Wednesday, July 5, 2006

Is the Bible a Ouija Board in Disguise? - Part 1

More and more today there is a total neglect of any context in the preaching and teaching of the bible. We might term this the “ouija board” approach to guidance. Christians who want to base their decisions on the will of God may be tempted to use the Bible as if it were a magical book. For example, often after a prayer for divine help they might open the Bible at random and accept the verse their eyes fall on as God’s guidance for the decision they are making. While God might conceivably accommodate a sincere but misguided Christian through this method, he never promises to do so; consequently, serious mistakes with damaging consequences inevitably occur when people persist in this approach. One of us, for example, knew a young man who had to decide whether to enlist in the armed forces or go to college. Opening his Bible at random, he saw the passage in Ezekiel that speaks of people coming from Tarshish to Tyre in ships (Ezek 27:25). Although this passage contains no command for anyone to go anywhere in a ship and has nothing to do with becoming part of the armed forces, this young man interpreted the text as a call to join the Navy. Chances are good that he deprived himself of a college education by making a decision he thought was God’s will but perhaps was not. More seriously, though, he completely misunderstood what role the Bible should have in the Christian decision-making process.

A more unfortunate incident was recorded a number of years ago on the front page of the sports section of a major Chicago newspaper under the bold headline, “God’s Orders Send Pitcher Packing.” The story explained how the Christian owner of a minor league baseball team decided to release a pitcher who had requested a raise in pay. She opened her Bible at random, again to Ezekiel (no doubt because it comes roughly in the middle!), and read the phrase, “prepare thee stuff for removing” (Ezek 12:3 kjv). This became her guidance “from God” for dismissing the pitcher. Had she read the context, she would have discovered that these instructions from God to Ezekiel concerned an object lesson Ezekiel was to give the Israelites. He was to pack as if going on a long trip, but he was not actually supposed to go anywhere. Had the owner of this team really wanted to imitate Ezekiel (which would still not have been a correct application of the passage!), she would have been the one to make preparations for leaving rather than firing someone else.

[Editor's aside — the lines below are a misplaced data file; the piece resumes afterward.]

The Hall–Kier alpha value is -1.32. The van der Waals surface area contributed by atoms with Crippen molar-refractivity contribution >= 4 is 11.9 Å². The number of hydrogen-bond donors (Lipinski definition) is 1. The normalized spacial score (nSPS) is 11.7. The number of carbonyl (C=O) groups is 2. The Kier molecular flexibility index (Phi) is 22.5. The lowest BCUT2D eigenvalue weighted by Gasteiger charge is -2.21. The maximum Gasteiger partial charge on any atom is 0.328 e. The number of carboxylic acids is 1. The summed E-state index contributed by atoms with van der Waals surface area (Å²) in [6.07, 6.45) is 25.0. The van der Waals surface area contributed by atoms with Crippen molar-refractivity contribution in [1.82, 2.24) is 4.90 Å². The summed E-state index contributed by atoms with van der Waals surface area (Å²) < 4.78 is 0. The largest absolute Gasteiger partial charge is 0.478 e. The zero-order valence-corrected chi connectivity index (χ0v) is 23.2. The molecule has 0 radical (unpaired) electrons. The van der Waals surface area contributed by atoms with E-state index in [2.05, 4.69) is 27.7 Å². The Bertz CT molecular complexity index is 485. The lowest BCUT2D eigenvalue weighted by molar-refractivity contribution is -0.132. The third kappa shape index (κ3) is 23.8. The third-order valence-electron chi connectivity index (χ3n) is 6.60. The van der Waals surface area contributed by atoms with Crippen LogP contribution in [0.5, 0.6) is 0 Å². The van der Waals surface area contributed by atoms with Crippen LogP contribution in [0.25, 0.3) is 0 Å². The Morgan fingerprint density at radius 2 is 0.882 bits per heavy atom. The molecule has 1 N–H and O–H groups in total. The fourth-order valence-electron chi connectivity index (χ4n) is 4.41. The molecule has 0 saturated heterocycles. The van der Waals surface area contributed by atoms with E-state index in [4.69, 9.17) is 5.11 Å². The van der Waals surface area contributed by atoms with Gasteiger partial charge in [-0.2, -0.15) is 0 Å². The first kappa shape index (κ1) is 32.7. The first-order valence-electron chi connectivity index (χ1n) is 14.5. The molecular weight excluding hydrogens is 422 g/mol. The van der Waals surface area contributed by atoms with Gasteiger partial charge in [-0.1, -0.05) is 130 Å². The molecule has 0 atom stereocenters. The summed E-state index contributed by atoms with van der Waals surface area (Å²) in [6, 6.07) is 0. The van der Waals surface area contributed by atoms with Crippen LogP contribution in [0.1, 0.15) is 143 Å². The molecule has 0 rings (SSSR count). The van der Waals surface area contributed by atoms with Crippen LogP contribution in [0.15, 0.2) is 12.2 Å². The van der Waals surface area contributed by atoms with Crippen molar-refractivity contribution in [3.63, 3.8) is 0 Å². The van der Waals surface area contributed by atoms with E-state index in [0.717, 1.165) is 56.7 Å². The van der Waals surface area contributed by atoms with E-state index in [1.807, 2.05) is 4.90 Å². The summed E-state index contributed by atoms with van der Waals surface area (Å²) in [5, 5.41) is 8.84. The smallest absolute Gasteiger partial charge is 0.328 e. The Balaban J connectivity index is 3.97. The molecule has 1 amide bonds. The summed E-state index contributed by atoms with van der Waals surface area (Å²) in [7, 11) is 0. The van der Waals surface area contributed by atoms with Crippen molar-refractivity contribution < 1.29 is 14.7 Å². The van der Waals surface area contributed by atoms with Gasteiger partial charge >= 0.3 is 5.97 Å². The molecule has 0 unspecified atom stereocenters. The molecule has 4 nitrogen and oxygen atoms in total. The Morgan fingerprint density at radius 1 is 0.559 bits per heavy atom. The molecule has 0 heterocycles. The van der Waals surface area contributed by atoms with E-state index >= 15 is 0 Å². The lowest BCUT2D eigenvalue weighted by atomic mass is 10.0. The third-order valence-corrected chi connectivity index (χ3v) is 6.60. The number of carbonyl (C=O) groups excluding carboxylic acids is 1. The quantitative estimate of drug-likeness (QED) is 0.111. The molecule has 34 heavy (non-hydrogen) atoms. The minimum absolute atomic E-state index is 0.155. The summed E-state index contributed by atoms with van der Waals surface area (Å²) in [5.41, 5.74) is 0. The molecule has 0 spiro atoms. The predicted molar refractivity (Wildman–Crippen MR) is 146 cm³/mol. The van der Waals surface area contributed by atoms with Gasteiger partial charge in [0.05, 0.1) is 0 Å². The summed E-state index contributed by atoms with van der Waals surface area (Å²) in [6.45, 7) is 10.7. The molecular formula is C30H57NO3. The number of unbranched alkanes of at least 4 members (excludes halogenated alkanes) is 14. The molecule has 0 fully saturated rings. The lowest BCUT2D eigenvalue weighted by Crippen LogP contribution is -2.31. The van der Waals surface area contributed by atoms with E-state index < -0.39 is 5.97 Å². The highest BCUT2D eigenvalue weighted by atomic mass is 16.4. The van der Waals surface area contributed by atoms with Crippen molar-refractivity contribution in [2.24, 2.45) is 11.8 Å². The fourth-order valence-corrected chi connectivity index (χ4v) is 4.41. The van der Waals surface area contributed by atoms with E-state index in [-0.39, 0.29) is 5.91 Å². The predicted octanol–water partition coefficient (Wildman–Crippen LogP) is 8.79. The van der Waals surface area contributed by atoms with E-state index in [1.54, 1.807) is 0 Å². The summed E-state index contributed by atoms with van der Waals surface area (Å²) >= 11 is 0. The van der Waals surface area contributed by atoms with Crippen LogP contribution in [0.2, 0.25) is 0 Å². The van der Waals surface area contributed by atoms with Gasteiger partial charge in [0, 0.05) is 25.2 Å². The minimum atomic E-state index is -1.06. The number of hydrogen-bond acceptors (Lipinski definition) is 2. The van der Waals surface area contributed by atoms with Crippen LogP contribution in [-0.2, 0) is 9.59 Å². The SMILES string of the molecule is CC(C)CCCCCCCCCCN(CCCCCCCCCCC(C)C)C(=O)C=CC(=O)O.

For details of this example, along with a discussion of inappropriate uses of a “fleece” to determine God’s will, see K. A. Ecklebarger, “Are We Fleecing Ourselves?” Moody Monthly 85 (Nov. 1984): 26–28.


Anonymous said...

It is sad that people really do this. John MacArthur's little booklet entitled Knowing God's Will is very helpful for people. I have taught through it in my church.

Justice said...

I believe this is an issue with immature believers or believers that have been under very surface teaching.

Chris Hinton said...
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Chris Hinton said...

Christians will look for signs and use their Bibles to get some kind of mystical answer. The Bible never even hints to do that.
Do they not understand that the Bible tells us to pray for wisdom?
Isn't wisdom what we use to make sound decisions?
Good blog and good subject!